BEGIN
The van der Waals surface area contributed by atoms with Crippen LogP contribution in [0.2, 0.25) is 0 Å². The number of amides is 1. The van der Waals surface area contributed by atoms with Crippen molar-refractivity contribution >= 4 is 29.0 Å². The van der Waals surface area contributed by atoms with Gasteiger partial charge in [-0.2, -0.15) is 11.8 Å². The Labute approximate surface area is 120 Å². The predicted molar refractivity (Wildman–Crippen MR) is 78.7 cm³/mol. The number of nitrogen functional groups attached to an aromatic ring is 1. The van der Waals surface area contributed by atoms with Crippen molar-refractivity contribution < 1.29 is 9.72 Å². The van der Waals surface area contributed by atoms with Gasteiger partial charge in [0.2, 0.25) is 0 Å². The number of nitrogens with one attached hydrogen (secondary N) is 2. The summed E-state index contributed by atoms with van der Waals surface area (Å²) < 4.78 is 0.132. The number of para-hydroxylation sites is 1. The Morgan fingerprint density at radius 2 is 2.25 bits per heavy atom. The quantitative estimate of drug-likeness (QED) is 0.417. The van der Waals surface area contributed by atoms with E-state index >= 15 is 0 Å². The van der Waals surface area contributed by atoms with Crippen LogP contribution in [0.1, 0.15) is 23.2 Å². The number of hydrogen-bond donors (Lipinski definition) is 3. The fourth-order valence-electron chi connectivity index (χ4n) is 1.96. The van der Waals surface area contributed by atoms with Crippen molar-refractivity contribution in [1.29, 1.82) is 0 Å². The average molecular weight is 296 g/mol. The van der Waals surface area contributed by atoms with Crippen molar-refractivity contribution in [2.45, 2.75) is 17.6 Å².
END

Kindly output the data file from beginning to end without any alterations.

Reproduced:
The van der Waals surface area contributed by atoms with Crippen LogP contribution in [0.2, 0.25) is 0 Å². The number of amides is 1. The van der Waals surface area contributed by atoms with Crippen molar-refractivity contribution >= 4 is 29.0 Å². The van der Waals surface area contributed by atoms with Gasteiger partial charge in [-0.2, -0.15) is 11.8 Å². The Labute approximate surface area is 120 Å². The predicted molar refractivity (Wildman–Crippen MR) is 78.7 cm³/mol. The number of nitrogen functional groups attached to an aromatic ring is 1. The van der Waals surface area contributed by atoms with Crippen molar-refractivity contribution < 1.29 is 9.72 Å². The van der Waals surface area contributed by atoms with Gasteiger partial charge in [0.2, 0.25) is 0 Å². The number of nitrogens with one attached hydrogen (secondary N) is 2. The summed E-state index contributed by atoms with van der Waals surface area (Å²) < 4.78 is 0.132. The number of para-hydroxylation sites is 1. The Morgan fingerprint density at radius 2 is 2.25 bits per heavy atom. The quantitative estimate of drug-likeness (QED) is 0.417. The van der Waals surface area contributed by atoms with E-state index >= 15 is 0 Å². The van der Waals surface area contributed by atoms with Crippen LogP contribution in [0.1, 0.15) is 23.2 Å². The number of hydrogen-bond donors (Lipinski definition) is 3. The fourth-order valence-electron chi connectivity index (χ4n) is 1.96. The van der Waals surface area contributed by atoms with Crippen molar-refractivity contribution in [1.29, 1.82) is 0 Å². The average molecular weight is 296 g/mol. The van der Waals surface area contributed by atoms with Crippen molar-refractivity contribution in [2.45, 2.75) is 17.6 Å².